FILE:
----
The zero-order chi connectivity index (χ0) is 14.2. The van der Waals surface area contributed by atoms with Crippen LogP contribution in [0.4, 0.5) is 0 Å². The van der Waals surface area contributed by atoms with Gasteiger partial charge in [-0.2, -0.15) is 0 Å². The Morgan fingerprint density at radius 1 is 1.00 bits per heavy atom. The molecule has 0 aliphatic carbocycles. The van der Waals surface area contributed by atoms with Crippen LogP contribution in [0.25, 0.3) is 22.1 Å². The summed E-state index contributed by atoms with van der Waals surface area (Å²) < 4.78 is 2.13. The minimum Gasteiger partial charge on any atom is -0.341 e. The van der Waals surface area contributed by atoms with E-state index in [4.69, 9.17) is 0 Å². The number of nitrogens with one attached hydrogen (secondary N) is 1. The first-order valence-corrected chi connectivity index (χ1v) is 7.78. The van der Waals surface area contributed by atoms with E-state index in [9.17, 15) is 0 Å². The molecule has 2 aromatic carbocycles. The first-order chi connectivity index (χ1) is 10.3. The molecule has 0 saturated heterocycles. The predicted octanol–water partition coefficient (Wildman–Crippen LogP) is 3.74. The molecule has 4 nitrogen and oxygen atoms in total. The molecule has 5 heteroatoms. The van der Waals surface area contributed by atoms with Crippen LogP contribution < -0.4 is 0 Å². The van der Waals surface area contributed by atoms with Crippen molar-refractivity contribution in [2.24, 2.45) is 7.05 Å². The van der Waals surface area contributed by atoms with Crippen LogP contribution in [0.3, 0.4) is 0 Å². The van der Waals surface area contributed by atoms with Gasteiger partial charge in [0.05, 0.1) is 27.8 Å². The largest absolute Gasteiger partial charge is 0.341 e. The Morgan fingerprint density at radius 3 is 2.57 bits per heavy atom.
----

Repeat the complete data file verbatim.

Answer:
The zero-order chi connectivity index (χ0) is 14.2. The van der Waals surface area contributed by atoms with Crippen LogP contribution in [0.4, 0.5) is 0 Å². The van der Waals surface area contributed by atoms with Gasteiger partial charge in [-0.2, -0.15) is 0 Å². The Morgan fingerprint density at radius 1 is 1.00 bits per heavy atom. The molecule has 0 aliphatic carbocycles. The van der Waals surface area contributed by atoms with Crippen LogP contribution in [0.25, 0.3) is 22.1 Å². The summed E-state index contributed by atoms with van der Waals surface area (Å²) < 4.78 is 2.13. The minimum Gasteiger partial charge on any atom is -0.341 e. The van der Waals surface area contributed by atoms with E-state index in [4.69, 9.17) is 0 Å². The number of nitrogens with one attached hydrogen (secondary N) is 1. The first-order valence-corrected chi connectivity index (χ1v) is 7.78. The van der Waals surface area contributed by atoms with E-state index in [9.17, 15) is 0 Å². The molecule has 2 aromatic carbocycles. The first-order chi connectivity index (χ1) is 10.3. The molecule has 0 saturated heterocycles. The predicted octanol–water partition coefficient (Wildman–Crippen LogP) is 3.74. The molecule has 4 nitrogen and oxygen atoms in total. The molecule has 5 heteroatoms. The van der Waals surface area contributed by atoms with Crippen LogP contribution < -0.4 is 0 Å². The van der Waals surface area contributed by atoms with Crippen molar-refractivity contribution in [2.24, 2.45) is 7.05 Å². The van der Waals surface area contributed by atoms with Crippen LogP contribution in [0.3, 0.4) is 0 Å². The van der Waals surface area contributed by atoms with Gasteiger partial charge in [0.05, 0.1) is 27.8 Å². The largest absolute Gasteiger partial charge is 0.341 e. The Morgan fingerprint density at radius 3 is 2.57 bits per heavy atom.